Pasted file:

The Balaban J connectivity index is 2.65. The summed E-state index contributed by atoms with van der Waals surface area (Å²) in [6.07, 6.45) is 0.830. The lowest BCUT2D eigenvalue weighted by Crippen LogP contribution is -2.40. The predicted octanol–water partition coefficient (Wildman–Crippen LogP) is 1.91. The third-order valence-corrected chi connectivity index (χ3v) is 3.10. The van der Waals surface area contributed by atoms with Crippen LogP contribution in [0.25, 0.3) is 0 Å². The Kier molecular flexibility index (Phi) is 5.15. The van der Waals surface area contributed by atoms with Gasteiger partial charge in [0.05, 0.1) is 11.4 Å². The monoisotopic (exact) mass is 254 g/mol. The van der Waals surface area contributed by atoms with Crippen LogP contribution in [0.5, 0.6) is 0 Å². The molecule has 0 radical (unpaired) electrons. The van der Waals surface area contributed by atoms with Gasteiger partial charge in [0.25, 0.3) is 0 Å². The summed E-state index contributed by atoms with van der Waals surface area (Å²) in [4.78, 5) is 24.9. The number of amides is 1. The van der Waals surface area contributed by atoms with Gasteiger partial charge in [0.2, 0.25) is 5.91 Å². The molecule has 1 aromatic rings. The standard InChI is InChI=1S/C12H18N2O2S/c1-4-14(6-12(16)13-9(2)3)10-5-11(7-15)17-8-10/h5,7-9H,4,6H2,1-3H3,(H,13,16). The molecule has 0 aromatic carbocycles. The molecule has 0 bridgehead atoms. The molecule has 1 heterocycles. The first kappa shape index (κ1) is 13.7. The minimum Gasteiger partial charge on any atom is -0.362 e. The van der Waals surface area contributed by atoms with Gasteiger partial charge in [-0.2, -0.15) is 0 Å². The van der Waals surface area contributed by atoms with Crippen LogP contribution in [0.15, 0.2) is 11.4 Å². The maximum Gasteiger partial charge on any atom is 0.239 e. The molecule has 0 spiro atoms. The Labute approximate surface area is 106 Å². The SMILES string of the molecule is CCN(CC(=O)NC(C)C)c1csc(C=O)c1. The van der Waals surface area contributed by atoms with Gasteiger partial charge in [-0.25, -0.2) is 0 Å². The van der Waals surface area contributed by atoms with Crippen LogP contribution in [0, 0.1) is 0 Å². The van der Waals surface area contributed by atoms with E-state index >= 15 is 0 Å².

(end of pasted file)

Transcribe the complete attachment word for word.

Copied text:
The Balaban J connectivity index is 2.65. The summed E-state index contributed by atoms with van der Waals surface area (Å²) in [6.07, 6.45) is 0.830. The lowest BCUT2D eigenvalue weighted by Crippen LogP contribution is -2.40. The predicted octanol–water partition coefficient (Wildman–Crippen LogP) is 1.91. The third-order valence-corrected chi connectivity index (χ3v) is 3.10. The van der Waals surface area contributed by atoms with Crippen LogP contribution in [0.25, 0.3) is 0 Å². The Kier molecular flexibility index (Phi) is 5.15. The van der Waals surface area contributed by atoms with Gasteiger partial charge in [0.05, 0.1) is 11.4 Å². The monoisotopic (exact) mass is 254 g/mol. The van der Waals surface area contributed by atoms with Crippen LogP contribution in [0.5, 0.6) is 0 Å². The molecule has 0 radical (unpaired) electrons. The van der Waals surface area contributed by atoms with Gasteiger partial charge in [0.25, 0.3) is 0 Å². The summed E-state index contributed by atoms with van der Waals surface area (Å²) in [4.78, 5) is 24.9. The number of amides is 1. The van der Waals surface area contributed by atoms with Gasteiger partial charge in [0.2, 0.25) is 5.91 Å². The molecule has 1 aromatic rings. The standard InChI is InChI=1S/C12H18N2O2S/c1-4-14(6-12(16)13-9(2)3)10-5-11(7-15)17-8-10/h5,7-9H,4,6H2,1-3H3,(H,13,16). The molecule has 0 aromatic carbocycles. The molecule has 0 bridgehead atoms. The molecule has 1 heterocycles. The first kappa shape index (κ1) is 13.7. The minimum Gasteiger partial charge on any atom is -0.362 e. The van der Waals surface area contributed by atoms with Gasteiger partial charge in [-0.2, -0.15) is 0 Å². The van der Waals surface area contributed by atoms with Crippen LogP contribution in [0.15, 0.2) is 11.4 Å². The maximum Gasteiger partial charge on any atom is 0.239 e. The molecule has 0 spiro atoms. The Labute approximate surface area is 106 Å². The SMILES string of the molecule is CCN(CC(=O)NC(C)C)c1csc(C=O)c1. The van der Waals surface area contributed by atoms with Gasteiger partial charge in [-0.25, -0.2) is 0 Å². The van der Waals surface area contributed by atoms with Crippen LogP contribution in [0, 0.1) is 0 Å². The van der Waals surface area contributed by atoms with E-state index >= 15 is 0 Å².